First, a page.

State of nat’l emergency: More police, military in malls, train stations

Pia Ranada
(UPDATED) The Palace releases guidelines for implementing President Duterte's declaration of 'state of national emergency on account of lawless violence'

STATE OF LAWLESSNESS. At least 14 people died while scores were injured after an explosion at the Roxas Night Market in Davao City on September 2, 2016. Photo by Manman Dejeto/Rappler

MANILA, Philippines (UPDATED) – Under the state of national emergency declared by President Rodrigo Duterte, expect to see more police and military personnel in malls and train stations.

This is among the guidelines of Proclamation Number 55 signed by Executive Secretary Salvador Medialdea on Monday, September 5. The guidelines specify how the state of national emergency will be implemented.

Read Memorandum Circular No. 3 detailing the guidelines of the state of national emergency here:

{source}<iframe class=”scribd_iframe_embed” src=”https://www.scribd.com/embeds/323213026/content?start_page=1&view_mode=scroll&show_recommendations=true” data-auto-height=”false” data-aspect-ratio=”undefined” scrolling=”no” id=”doc_53050″ width=”100%” height=”600″ frameborder=”0″></iframe>{/source}

The guidelines put the Department of National Defense and Department of the Interior and Local Government in charge of coordinating the “immediate deployment of additional forces of the AFP and the PNP.”

The Armed Forces of the Philippines and the Philippine National Police, as written in the proclamation, are tasked with suppressing lawless violence in Mindanao and preventing its escalation in the rest of the country.

The AFP and PNP are to be deployed “on major streets and thorougfares, as well as near crowded places such as malls and train stations.”

Their purpose is to “increase troop and military visibility for deterrence and quick-response purposes.”

But the guidelines also state that the “constitutional rights of every individual shall be respected and given due regard by the AFP and the PNP.”

It specifies that “no warrantless arrests shall be effected” except in the following situations: 

  • When the person to be arrested has committed, is actually committing, or is attempting to commit an offense in the presence of an arresting officer
  • When an offense has just been committed and the arresting officer has personal knowledge of facts indicating that the person to be arrested has committed the offense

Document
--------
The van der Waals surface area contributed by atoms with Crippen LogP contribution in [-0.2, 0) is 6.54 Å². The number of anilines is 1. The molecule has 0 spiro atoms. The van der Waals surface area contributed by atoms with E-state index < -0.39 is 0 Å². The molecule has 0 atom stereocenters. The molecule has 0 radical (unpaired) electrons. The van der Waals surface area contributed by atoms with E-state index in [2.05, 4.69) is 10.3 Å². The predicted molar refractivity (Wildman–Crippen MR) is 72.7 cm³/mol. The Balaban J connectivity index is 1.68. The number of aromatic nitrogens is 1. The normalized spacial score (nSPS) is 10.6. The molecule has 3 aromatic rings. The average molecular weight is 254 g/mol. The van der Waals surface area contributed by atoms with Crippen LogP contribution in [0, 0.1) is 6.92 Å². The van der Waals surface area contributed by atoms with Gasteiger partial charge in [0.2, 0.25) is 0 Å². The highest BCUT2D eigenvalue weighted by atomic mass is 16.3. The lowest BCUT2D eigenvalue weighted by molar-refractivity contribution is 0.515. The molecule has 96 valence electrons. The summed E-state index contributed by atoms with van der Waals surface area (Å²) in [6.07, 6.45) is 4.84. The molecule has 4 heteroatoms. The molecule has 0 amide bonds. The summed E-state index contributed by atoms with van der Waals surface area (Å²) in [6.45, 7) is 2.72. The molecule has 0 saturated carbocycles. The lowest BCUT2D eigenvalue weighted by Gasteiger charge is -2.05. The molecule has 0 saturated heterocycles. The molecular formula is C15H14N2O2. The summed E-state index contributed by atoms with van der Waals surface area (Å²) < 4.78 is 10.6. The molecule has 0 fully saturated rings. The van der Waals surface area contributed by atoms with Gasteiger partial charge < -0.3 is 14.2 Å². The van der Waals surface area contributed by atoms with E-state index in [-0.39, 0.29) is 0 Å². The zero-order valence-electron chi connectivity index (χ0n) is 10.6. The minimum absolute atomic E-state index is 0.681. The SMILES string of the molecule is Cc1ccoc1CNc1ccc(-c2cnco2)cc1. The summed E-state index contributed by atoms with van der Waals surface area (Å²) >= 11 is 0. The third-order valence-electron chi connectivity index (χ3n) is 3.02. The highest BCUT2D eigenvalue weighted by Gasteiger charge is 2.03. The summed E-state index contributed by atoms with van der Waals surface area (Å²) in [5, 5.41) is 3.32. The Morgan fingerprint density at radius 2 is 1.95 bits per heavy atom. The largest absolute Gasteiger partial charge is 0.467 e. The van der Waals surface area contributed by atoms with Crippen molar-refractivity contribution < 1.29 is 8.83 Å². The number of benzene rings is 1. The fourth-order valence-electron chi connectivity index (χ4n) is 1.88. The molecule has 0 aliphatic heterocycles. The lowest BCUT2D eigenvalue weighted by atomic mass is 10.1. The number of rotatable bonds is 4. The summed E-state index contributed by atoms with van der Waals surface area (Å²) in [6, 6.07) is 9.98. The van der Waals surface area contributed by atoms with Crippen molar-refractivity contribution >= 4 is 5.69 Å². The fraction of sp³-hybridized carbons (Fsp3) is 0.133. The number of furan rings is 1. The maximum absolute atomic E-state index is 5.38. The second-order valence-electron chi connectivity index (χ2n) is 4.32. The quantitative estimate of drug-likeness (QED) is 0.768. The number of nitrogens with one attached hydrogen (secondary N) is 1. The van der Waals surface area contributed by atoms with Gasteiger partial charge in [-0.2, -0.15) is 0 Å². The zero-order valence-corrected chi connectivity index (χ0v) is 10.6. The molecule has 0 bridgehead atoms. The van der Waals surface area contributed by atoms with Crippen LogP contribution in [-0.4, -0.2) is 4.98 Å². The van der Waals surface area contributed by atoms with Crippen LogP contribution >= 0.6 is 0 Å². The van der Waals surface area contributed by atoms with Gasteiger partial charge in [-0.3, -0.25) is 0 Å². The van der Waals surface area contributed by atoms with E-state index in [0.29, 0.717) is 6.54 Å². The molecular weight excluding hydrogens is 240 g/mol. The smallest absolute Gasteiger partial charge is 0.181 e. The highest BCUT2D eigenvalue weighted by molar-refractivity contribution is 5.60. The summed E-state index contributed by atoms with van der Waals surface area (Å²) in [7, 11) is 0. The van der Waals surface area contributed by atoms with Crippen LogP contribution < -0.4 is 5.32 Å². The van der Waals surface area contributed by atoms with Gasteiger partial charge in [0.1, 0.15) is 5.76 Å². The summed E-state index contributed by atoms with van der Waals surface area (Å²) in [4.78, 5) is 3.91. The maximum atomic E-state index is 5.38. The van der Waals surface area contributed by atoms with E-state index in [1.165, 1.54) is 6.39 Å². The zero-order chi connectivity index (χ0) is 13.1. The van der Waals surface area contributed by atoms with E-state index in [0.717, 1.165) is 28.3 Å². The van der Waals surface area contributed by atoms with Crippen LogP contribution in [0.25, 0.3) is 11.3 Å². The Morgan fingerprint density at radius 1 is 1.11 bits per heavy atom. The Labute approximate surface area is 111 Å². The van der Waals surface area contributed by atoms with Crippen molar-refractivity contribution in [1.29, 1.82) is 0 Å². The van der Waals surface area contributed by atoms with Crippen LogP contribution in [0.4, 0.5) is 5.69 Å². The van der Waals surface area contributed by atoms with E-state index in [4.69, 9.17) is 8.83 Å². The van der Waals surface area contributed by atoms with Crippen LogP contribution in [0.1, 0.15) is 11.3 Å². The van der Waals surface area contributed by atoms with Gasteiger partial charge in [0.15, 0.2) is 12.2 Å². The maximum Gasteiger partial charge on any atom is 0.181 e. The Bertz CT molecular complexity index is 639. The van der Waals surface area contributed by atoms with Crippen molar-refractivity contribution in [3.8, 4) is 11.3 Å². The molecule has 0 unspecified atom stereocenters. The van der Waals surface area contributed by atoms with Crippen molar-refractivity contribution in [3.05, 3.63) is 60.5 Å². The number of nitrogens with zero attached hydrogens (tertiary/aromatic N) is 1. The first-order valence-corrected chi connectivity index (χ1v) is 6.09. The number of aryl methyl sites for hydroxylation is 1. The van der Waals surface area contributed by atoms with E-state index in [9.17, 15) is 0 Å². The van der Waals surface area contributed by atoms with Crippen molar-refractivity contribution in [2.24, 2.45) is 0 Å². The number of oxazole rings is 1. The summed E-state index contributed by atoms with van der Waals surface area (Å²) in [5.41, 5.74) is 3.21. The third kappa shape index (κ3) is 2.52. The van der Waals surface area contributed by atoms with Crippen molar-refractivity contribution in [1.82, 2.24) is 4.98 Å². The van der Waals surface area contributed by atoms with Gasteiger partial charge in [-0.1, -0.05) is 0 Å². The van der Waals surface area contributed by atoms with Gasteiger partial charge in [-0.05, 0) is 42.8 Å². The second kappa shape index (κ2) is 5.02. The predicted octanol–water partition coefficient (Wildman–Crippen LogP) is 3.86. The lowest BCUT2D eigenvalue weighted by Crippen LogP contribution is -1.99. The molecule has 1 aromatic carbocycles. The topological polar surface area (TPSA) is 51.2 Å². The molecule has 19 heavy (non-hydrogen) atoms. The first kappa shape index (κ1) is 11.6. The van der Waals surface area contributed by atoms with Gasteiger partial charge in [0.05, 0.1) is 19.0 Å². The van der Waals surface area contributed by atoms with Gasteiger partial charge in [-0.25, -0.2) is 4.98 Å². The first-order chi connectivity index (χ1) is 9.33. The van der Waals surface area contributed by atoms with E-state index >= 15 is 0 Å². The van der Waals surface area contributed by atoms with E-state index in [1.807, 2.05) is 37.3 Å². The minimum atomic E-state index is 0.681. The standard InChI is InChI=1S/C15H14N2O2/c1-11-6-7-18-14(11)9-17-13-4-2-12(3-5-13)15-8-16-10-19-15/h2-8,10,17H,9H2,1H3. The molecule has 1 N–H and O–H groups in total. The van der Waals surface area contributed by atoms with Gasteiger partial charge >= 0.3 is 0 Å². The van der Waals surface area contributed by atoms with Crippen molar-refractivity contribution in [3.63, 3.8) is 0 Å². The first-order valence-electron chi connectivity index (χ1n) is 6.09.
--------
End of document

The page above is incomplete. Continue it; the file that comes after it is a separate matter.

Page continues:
• When the person to be arrested is a prisoner who has escaped from a penal establishment or place where he is serving final judgment or temporarily confined while his case is pending
  • When the person arrested, or to be arrested, has voluntarily waived his right against warrantless arrests

On frisking, checkpoints

Warrantless searches and seizures may only be done in the following instances:

  • When the person to be searched has consented to the search or voluntarily waived his right against warrantless searches and seizures
  • As an incident to a lawful arrest, and the search is contemporaneous to the arrest and within a permissible area of search
  • Search of vessels and aircraft for violation of immigration and customs laws
  • Search of automobiles at borders or “constructive” borders for violation of immigration or smuggling laws
  • Where the objects and effects to be seized are in plain view
  • Stop-and-frisk situations
  • Search arising from exigent and emergency circumstances

For stop-and-frisk situations, typically done at the entrances of malls or public buildings, search is limited to “light patting on the outer garments” to be able to “detect the possession of weapons or similar effects.”

The guidelines also define what police and military are allowed to do at checkpoints.

Police and military are only allowed to “request to roll down vehicle windows, search for things in plain view,” and request for “identification and vehicle registration papers.”

Security forces are barred from “demanding the opening of trunks or lids or asking persons on board to step out.”

These can be done, however, if “the subject consents or agrees.”

AFP and PNP personnel who violate the guidelines and other constitutional rights will be held administrative and civilly or criminally liable. – Rappler.com 

Pia Ranada

Pia Ranada is a senior reporter for Rappler covering Philippine politics and environmental issues. For tips and story suggestions, email her at pia.ranada@rappler.com.